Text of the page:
Invented names are names that are made up. These include neologisms and names that don’t fit any other category. We also include foreign words in the invented names group.

Experiential names are names that describe the experiences of customers using the products or services. These names are often made of adjectives and other words that capture the mood that comes with using the product or service. 

Metaphorical names are the ones that indirectly represent the brand. They paint a bigger picture of the brand. These are often the most creative names and usually the hardest to create. 

You don’t have to pick the name type when brainstorming name ideas. But it helps if you know which types of names would work best for your brand. For example, invented and evocative names go well with fun and playful brands. While brands that rely on tradition usually go with descriptive or experiential names. 

An important thing we need to address regarding brand names is availability. We’re especially talking about trademark availability, domain availability, and social media availability. 

The last thing we want is to pick a name that might get us into trouble down the road. We often hear stories of brands that started doing business with a name that was already trademarked and had to change its name. That’s an expensive project, and you can be happy if you don’t get sued. We always suggest you get legal help for this step.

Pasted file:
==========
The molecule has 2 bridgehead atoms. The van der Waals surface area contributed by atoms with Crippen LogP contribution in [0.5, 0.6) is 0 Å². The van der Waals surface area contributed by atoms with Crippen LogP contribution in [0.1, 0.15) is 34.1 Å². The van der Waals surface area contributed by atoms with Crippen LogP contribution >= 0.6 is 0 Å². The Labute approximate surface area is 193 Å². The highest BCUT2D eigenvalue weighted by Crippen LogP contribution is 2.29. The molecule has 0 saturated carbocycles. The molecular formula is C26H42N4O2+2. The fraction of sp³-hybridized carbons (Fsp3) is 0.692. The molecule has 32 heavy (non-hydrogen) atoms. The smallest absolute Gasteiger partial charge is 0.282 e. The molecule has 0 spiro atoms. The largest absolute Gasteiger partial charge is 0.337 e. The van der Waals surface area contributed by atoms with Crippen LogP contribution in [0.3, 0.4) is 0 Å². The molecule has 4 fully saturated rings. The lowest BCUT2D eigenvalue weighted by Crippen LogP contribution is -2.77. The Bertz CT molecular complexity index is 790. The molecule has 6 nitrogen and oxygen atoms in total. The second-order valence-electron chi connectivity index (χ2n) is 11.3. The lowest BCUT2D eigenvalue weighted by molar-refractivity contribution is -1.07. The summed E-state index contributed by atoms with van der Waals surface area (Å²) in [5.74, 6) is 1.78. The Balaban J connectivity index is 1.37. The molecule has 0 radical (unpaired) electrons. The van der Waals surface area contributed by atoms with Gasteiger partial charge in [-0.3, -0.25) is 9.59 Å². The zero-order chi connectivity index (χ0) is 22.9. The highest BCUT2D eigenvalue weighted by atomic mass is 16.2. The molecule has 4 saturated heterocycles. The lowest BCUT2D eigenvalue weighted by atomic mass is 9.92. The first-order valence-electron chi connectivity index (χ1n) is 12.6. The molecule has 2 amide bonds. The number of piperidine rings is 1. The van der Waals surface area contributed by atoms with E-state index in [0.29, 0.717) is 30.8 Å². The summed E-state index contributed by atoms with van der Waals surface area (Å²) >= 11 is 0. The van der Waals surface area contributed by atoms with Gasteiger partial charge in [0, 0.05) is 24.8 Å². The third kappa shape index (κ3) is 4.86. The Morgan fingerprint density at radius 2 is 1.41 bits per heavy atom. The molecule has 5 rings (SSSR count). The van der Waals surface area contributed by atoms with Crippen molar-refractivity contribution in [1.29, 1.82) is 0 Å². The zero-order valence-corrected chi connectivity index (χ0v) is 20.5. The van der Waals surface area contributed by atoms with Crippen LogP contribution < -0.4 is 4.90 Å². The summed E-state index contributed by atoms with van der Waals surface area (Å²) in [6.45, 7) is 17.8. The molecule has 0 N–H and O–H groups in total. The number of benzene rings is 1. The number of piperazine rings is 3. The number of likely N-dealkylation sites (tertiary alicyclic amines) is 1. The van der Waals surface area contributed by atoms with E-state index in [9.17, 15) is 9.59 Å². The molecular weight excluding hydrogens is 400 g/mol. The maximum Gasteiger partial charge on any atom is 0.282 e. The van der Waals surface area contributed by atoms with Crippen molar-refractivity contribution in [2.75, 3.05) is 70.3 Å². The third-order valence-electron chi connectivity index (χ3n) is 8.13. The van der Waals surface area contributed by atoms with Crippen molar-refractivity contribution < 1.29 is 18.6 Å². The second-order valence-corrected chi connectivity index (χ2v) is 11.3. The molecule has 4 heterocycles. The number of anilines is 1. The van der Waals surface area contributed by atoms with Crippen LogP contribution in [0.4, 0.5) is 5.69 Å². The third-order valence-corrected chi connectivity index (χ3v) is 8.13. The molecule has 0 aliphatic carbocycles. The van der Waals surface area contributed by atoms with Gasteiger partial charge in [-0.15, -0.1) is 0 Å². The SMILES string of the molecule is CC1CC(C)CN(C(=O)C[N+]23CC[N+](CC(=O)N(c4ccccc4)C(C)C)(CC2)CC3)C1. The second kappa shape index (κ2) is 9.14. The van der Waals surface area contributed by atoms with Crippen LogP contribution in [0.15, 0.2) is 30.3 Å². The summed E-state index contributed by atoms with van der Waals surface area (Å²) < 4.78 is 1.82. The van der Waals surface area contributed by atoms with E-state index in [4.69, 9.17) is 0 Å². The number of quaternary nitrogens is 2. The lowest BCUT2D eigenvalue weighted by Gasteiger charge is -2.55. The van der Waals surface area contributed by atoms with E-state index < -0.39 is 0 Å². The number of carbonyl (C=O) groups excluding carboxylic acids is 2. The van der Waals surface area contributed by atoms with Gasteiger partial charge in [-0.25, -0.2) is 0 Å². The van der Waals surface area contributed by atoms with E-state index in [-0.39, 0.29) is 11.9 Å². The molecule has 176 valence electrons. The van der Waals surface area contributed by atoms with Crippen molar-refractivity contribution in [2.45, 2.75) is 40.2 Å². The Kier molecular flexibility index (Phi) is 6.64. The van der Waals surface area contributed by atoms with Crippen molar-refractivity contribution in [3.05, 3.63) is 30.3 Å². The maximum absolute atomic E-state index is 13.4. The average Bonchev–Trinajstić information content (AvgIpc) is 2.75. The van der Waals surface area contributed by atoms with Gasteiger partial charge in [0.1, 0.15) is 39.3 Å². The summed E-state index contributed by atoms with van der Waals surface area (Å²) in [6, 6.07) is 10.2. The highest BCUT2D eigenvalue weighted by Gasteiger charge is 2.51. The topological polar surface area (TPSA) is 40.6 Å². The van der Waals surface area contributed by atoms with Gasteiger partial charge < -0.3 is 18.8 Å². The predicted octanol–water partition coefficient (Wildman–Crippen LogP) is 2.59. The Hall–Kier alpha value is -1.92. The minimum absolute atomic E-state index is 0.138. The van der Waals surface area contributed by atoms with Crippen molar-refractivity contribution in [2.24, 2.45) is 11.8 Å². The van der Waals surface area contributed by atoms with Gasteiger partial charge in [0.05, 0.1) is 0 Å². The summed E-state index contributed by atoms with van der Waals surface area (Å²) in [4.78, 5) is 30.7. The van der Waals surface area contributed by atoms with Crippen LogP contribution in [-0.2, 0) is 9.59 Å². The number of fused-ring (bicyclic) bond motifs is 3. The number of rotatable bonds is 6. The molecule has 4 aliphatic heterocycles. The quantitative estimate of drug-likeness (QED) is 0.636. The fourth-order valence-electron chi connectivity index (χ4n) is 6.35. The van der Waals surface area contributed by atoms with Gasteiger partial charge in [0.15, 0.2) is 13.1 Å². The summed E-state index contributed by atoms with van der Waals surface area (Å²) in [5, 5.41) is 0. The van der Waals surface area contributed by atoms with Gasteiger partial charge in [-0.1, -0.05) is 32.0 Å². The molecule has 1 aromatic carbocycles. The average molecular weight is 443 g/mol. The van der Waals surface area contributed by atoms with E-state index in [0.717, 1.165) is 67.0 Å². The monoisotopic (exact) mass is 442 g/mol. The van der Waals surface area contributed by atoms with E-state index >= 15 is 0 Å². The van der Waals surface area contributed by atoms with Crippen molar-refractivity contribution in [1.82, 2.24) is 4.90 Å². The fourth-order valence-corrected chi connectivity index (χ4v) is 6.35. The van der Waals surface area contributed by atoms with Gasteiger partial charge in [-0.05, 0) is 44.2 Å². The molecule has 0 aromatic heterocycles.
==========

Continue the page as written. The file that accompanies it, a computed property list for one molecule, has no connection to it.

Domain availability is also important. We live in a time where getting available domains is harder and harder. We also live in the digital world, and having a website is a must even if you operate an offline business. Let’s say you picked a name that can be trademarked, but you can’t get the exact match domain for the anime. What can you do? 

You have two options. 

First, you can use modifiers. Modifiers are short words that we add at the beginning or at the end of names to get available domains. 

Second, you can go for alternative domain extensions like .co or io. These extensions are gaining in popularity will be even more popular in the future. 

The last thing we need to address our social media handles. Again, we suggest the use of modifiers if the exact match social media handles aren’t available for your brand. 

Tips: Domain name availability check is an important process for all the businesses who are trying to take first step to achieve online presence, but how to check it easily. Don’t worry! our domain name generator is a great tool to check the availability and also provide you some suggestions to create a new one.

As you can see, there’s a lot of thought that goes into naming your brand, and it’s a decision you shouldn’t rush. To help you out, we’ve developed our business name generator, an AI-powered tool that suggests catchy and memorable business and brand name ideas for free.

The business name generator will help you create thousands of name ideas in a second. You can get the best results by using different keywords and industry filters. The best part is, there’s no limit to how many names you can generate, so play around with it as much as you like.

When you find a name that speaks to you, our tool will automatically check domain name availability for you.

The last thing that you should do before picking the winning name for your brand is making sure your brand name matches your brand personality, positioning, and your internal brand. Having a cohesive brand helps you stand out and makes your brand more authentic.

Create your tagline and slogan